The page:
Grilling Archive

Friday, July 25, 2008

garlic-mustard glazed skewers

garlic-mustard glazed skewers

Growing up, I couldn’t stand mustard. Hated it. It was spicy and gloppy and it usually looked like a bucket of yellow paint. Even a smidgen on a sandwich, burger or hot dog was enough to make me reject the whole meal. Er, you might have guessed I didn’t just learn how to be “difficult” yesterday!

maille whole grain
smoky hot paprika, my favorite spice

I still don’t like the yellow shellac in a squeeze bottle, ubiquitous in the U.S. from street carts to beach burger huts. (A Google search points me to a Mustard Museum in Wisconsin, by the way. You’re welcome!) But Dijon and I have struck a perfect harmony in the last couple years as I have realized it has nothing to do with that jaundiced stuff, and everything to do with two of my favorite things on earth: France and wine.

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Friday, May 30, 2008

molly’s dry-rubbed ribs

molly's dry-rubbed ribs

[My friend Molly made the most amazing ribs on Memorial Day. Prior to Monday, I thought I liked mopped, or barbecue sauced-up ribs. I am now officially a dry rub convert, and begged her to let us know how she did it. Thanks Molly!--Deb]

I started making these ribs last summer. I got inspired by an amazing BBQ I attended in Bed-Stuy at my friend Antoine’s friend Pete’s house. Pete has six jumbo grills with attached smokers or something ridiculous like that. At that BBQ, I think he smoked so much meat in his backyard that he probably violated some kind of zoning ordinance. The buffet table in the backyard groaned under the weight of at least half a dozen BBQ competition trophies. Pete is a serious BBQ chef. It was the first truly delicious BBQ pork I’d eaten since I had moved to NYC after living in North Carolina for two years.

hard-working tongs

Now I must provide the obligatory rant on my BBQ predilections/prejudices: I enjoy a tangy red sauce as much as anyone else. I especially love Ina Garten’s Barbecue Sauce that Deb introduced me to: brushed on a chicken thigh over a charcoal fire, it’s wonderful. But in my opinion, tomato-containing sauce of any kind does not belong on pork BBQ. It took just two years in Orange County, NC, home of the Tar Heels and the inimitable Allen & Sons Barbecue, to convince me of this.

the smoker

There is only one way to do right by pork: cover it with a simple, spicy-sweet dry rub. Let it sit for a while. Slowly cook it in smoky, indirect heat, using a wood fire or natural charcoal, until the meat is tender enough to melt in your mouth. Then go hawg wild. It’s best to enjoy the meat without any sauce, at least at first. Sometimes, if I am in the mood, I will add a hot pepper vinegar to my pulled pork, but only after I eat some of it unsauced. I never add any sauce to ribs.

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Tuesday, September 4, 2007

hoisin barbecue sauce

hoisin brushed chicken skewers

If there are any structural flaws to the standard backyard barbecue event (or as we do it in NYC, the standard rooftop barbecue event) it is that plates, forks and standing don’t go well together, especially if you are carrying a beer, or say, a Pimm’s cup, and let’s be honest–when am I not?

Sure, we’ve overcome this issue with various bunnage, from hotdogs to burgers and kielbasa, but outside the meat, veggie burger and salads-that-can-be-scooped departments, you’re still SOOL if you crave vegetables while standing.

pink garlic cloveshalf-cup hoisin sauceone tablespoon of ketchupsimmering hoisin barbecue sauce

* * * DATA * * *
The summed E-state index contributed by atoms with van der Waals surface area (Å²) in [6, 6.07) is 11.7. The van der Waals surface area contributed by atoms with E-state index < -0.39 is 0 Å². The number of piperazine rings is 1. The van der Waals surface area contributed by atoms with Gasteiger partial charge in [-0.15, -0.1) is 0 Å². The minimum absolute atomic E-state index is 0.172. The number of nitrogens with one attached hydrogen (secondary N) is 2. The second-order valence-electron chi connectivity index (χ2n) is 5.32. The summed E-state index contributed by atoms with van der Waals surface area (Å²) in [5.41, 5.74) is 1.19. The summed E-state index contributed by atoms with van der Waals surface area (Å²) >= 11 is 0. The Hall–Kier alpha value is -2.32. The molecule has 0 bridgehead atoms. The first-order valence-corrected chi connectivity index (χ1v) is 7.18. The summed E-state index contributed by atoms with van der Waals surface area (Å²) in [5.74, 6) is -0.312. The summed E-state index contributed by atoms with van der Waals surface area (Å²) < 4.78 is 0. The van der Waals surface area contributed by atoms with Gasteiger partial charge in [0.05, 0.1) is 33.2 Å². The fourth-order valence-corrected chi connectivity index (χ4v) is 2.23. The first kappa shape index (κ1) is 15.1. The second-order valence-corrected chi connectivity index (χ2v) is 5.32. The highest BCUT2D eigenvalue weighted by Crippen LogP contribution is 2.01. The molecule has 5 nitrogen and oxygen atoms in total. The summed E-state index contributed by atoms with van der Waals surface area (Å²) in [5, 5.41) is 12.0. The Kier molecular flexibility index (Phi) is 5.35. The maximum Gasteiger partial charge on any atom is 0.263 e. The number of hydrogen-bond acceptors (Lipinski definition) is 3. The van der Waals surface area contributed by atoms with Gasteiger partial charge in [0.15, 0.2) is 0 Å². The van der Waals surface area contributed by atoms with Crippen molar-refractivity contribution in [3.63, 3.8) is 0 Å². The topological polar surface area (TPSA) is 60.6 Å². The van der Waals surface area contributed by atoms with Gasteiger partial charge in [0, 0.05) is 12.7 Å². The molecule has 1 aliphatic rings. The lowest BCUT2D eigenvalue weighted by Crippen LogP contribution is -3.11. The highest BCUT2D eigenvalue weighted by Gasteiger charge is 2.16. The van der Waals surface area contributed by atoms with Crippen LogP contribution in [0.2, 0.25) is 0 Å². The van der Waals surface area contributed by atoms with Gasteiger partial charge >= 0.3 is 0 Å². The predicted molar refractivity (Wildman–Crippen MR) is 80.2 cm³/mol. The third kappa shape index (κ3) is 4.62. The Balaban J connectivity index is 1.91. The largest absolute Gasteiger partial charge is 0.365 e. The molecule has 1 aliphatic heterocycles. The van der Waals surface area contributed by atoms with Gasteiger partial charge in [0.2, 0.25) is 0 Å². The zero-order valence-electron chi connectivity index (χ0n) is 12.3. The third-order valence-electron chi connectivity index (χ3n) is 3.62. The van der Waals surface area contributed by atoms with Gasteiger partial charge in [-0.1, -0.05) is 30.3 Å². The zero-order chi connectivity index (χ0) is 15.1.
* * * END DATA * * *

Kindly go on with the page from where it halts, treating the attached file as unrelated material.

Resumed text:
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Thursday, August 23, 2007

smoke-roasted stuffed bell peppers

smoke-roasted stuffed bell peppers

Whoops! I hadn’t meant to abandon you like that, we just didn’t have internet connectivity on our last two days of the trip. It was like 1999 or something. I got the shakes. So, where did we leave off?

After Day One at the wineries and Days Two and Three at the grill, we spent our last day on a barely too brief to mention swing into San Francisco where we wandered the Ferry Market Building and lunched at the Slanted Door with friends before heading up to Berkeley. We had dinner with a gorgeous group of food bloggers that evening at Oliveto in Oakland, and on recommendation from the lovely Shuna, breakfast at Mama’s Royal the next morning. In between these gullet-gutting excursions, we found some time on Monday to wander about the Berkeley campus where we wallowed in nostalgia for our unscheduled college days and once wrinkle-free foreheads (fine, that was just me) before jetting back to the land of late dinners, humidity and the daily grind.

dinerdinerthe gnomes r comingdiner

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Monday, August 7, 2006

homemade barbecue sauce

homemade barbecue sauce

If you have never made your own barbecue sauce before, I’m going to have to insist that you try to at least once. And while I’m loath to ensnare myself in the myriad layers of barbecue conviction across this land — from the don’t-come-near-my-sauce-with-those-tomatoes whole-hoggin’ in Carolina to the don’t-you-dare-come-near-my-mesquite with sauce in Texas (and then the small matter of me being from New Jersey where barbecue just meant cooking your hamburgers and hot dogs outdoors) — I might have to insist that you try this one because it’s sacrilegiously good.

My crush on Ina Garten is almost as strong as my Martha-crush, if not stronger as she’s never once failed me and I believe we share an absorption with making typically unremarkable foods remarkable again. Her lemon cake has got to be one of the top five cakes ever made with her orange chocolate chunk version squarely in the top ten; her coleslaw made me like coleslaw and her barbecue sauce is a spectacular Eastern/Asian/Southern mutt.

chicken with homemade barbecue sauce

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